A large group of Michaela’s friends and supporters line up in front of the Imlay City Police Station on Thursday afternoon in anticipation of her arrival home after six months of care and rehabilitation.


IMLAY CITY — Having spent nearly six months recovering from the extensive injuries she sustained in a Feb. 8 snowmobile accident, 12-year-old Michaela Wolford is back home.

On Thursday afternoon, hundreds of waving, balloon and sign-carrying friends and community members gathered at locations along Van Dyke to greet Michaela, whose vehicle was escorted by Imlay City police, fire trucks and numerous police units from neighboring communities.

The daughter of veteran Imlay City Police Sgt. Tim Wolford and his wife, Julie, Michaela has made a remarkable recovery since the accident.

For many weeks after, Michaela lay in a coma in critical condition at the Hurley Medical Center in Flint.

After a series of operations, she emerged from her coma and immediately began making incremental strides in her recovery.

Indeed, she was deemed well enough to be released from the Mary Free Bed Rehabilitation Hospital in Grand Rapids, where she had spent the past 17 weeks.

Challenges ahead

Prior to Thursday’s “welcome home” celebration, Julie Wolford provided an update on the status of Michaela’s recovery.

“Her progress and

Michaela and her mom, Julie Wolford, wave to the crowds from their vehicle on Thursday. Photo by Lesley Forti.

growth continues to be amazing and her will and determination to succeed is written all over face,” Julie said.

“To think she couldn’t hold her head up on her own and still had a tracheostomy when we arrived (at Mary Free Bed) is mind blowing.

“Therapy is going great and she is walking both with a walker and also with one person at her side,” she continued.

“She loves the challenge and pushes herself to meet new goals daily.”

Julie said Michaela’s fine motor skills have increased tremendously, and that she insists on doing things for herself.

“She is getting better balance, more control and is able to feed herself.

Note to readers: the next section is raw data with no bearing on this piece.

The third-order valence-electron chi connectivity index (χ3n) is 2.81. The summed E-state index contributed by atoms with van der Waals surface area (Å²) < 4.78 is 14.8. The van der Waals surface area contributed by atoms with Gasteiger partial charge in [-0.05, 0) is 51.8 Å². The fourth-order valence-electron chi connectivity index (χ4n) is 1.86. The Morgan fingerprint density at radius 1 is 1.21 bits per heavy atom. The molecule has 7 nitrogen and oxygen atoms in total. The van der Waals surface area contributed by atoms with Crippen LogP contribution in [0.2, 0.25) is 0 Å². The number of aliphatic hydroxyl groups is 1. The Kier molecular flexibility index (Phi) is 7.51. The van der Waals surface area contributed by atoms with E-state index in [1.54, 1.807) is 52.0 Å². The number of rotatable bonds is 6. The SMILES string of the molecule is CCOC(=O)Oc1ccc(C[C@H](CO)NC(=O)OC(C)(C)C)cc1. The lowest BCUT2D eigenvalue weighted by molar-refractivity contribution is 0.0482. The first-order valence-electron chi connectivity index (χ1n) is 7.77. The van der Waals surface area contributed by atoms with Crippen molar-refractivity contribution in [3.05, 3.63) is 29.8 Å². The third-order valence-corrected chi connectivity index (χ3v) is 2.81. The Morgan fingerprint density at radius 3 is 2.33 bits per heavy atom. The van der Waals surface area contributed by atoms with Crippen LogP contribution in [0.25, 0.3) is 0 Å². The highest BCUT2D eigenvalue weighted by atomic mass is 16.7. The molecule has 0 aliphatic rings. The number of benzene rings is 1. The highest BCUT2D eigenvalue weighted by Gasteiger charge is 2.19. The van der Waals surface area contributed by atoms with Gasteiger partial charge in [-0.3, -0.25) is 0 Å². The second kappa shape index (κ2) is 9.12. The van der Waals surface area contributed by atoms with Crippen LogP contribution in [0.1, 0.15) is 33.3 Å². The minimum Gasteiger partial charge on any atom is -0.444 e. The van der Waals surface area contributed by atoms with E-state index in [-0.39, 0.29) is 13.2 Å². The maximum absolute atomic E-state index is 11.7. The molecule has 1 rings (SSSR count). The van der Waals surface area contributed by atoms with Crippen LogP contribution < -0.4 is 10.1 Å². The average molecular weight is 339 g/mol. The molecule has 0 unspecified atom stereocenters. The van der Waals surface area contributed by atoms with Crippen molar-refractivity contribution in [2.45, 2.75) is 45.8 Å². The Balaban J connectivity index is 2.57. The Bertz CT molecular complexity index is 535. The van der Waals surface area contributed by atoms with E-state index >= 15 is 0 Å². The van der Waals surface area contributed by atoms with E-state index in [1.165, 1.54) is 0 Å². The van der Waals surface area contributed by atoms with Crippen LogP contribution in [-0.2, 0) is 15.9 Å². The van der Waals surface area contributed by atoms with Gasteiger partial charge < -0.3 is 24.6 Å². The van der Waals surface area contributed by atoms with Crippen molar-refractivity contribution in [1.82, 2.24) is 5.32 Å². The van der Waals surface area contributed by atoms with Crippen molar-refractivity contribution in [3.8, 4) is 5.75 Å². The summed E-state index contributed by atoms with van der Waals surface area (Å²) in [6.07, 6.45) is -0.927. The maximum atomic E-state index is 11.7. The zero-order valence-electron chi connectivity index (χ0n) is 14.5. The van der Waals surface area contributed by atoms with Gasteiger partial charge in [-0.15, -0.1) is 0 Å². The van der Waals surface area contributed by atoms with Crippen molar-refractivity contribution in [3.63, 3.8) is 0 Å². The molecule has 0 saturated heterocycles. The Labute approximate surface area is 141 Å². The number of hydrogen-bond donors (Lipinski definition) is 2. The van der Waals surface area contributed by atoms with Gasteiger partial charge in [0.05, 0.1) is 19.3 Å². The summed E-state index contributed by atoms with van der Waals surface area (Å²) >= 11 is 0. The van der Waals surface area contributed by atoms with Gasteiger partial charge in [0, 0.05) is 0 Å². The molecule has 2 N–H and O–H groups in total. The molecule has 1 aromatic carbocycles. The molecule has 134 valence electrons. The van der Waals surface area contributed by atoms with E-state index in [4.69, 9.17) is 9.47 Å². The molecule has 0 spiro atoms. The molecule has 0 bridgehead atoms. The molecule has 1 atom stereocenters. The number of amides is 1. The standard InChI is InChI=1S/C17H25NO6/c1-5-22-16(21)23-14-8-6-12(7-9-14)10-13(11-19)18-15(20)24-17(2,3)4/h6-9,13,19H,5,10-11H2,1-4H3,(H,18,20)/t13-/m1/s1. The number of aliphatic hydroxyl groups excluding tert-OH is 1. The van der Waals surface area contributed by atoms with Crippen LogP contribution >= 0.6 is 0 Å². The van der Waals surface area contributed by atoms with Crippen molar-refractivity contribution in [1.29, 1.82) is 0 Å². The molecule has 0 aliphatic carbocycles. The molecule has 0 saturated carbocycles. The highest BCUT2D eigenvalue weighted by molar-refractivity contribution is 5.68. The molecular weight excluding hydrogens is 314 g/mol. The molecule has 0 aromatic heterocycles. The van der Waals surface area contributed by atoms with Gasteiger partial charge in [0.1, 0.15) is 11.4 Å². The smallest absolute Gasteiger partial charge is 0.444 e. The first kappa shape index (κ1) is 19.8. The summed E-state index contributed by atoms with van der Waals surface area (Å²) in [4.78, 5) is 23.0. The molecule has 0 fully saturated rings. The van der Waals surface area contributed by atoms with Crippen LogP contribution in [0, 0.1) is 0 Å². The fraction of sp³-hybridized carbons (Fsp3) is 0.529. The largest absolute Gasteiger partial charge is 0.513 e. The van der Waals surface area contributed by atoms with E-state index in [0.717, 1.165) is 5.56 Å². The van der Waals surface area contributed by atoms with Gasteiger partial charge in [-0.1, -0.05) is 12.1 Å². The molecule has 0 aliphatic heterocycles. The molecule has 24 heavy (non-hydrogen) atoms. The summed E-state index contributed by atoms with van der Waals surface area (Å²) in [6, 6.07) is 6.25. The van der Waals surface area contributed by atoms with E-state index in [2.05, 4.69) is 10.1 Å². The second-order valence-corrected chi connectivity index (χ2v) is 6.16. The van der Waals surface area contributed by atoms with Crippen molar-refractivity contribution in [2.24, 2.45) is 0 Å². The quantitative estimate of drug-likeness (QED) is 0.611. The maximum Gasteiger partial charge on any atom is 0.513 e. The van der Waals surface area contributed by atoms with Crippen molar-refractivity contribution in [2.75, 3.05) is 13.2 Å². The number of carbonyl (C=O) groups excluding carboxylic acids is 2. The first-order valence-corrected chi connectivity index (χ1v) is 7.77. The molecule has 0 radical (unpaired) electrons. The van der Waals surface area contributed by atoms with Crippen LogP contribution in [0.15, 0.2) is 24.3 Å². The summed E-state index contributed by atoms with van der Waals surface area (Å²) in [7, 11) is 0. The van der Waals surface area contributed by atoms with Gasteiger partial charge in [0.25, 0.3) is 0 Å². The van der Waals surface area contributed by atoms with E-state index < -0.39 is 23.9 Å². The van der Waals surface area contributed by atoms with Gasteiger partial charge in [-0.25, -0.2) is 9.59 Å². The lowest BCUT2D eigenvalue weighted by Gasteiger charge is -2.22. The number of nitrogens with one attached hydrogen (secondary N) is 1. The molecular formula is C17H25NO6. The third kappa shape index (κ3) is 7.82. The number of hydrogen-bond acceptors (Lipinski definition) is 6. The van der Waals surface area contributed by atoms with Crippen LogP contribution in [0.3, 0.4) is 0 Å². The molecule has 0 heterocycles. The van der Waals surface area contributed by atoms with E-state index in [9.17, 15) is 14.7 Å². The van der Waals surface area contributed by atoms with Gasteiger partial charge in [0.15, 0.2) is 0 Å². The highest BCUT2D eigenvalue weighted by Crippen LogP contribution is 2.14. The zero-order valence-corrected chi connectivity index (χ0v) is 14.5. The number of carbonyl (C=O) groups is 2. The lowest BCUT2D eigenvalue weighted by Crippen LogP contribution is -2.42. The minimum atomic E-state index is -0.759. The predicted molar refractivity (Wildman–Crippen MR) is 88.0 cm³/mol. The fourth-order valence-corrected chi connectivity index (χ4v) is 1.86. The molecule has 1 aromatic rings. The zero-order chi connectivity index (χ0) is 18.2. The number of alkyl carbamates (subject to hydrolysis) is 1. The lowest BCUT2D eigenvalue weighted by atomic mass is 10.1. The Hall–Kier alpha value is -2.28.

“She is working to consume more liquids orally and swallowing has improved greatly,” she continued.

“Once she can do both the meds and meet her daily liquid goal without the tube, there will be no need for it.

“She has already told the doctor she wants it out and has inquired about how he will take it out.

“Every night she asks to see her schedule for the upcoming day. She likes to stay busy, challenged, and keep us busy playing games when she isn’t in therapy. Air hockey has been a new favorite this week. She can play independently and she likes to win.”


Julie said Michaela continues to communicate primarily through the use of her iPad.

“She voices and we communicate other ways too, but that is our primary tool,” said Julie.

“She continues to gain more motor control of tongue movements and facial muscles.

“She has made vowel sounds and continues to make gains as these motor circuits heal and reroute. She is very positive and works so hard in her speech sessions.”

Julie said Michaela’s recovery and remarkable journey will now continue on at home.

“We are excited to bring her home and reunite as a family under the same roof again, but with this excitement comes anxiousness and fear for the next step.

“Each leg of this journey has brought so many different emotions. The uncharted waters are scary, however, we find strength and courage knowing we will be surrounded and supported by our family and friends.

“The love and support has been amazing,” Julie continued. “Michaela is our sunshine, our miracle. She inspires us and so many to be better, never give up, and to never take things for granted.

“We will all do whatever it takes to continue marching on with our girl as her healing and recovery continue.”

Thanks to all

“Thank you for all the love and prayers. We appreciate each and every one and ask you to keep them coming,” said Julie.

“The mountains Michaela has moved from that horrid day in February is nothing short of a miracle. God’s plan for our girl is unfolding before our eyes, and oh what a plan he has.”

Tom Wearing started at the Tri-City Times in 1989, covering the Village of Capac as a beat reporter. He later served stints as assistant editor and editor. Today, he covers Imlay City and Almont as a staff writer. He enjoys music and plays drums and sings with various musical groups in the Detroit Metropolitan area.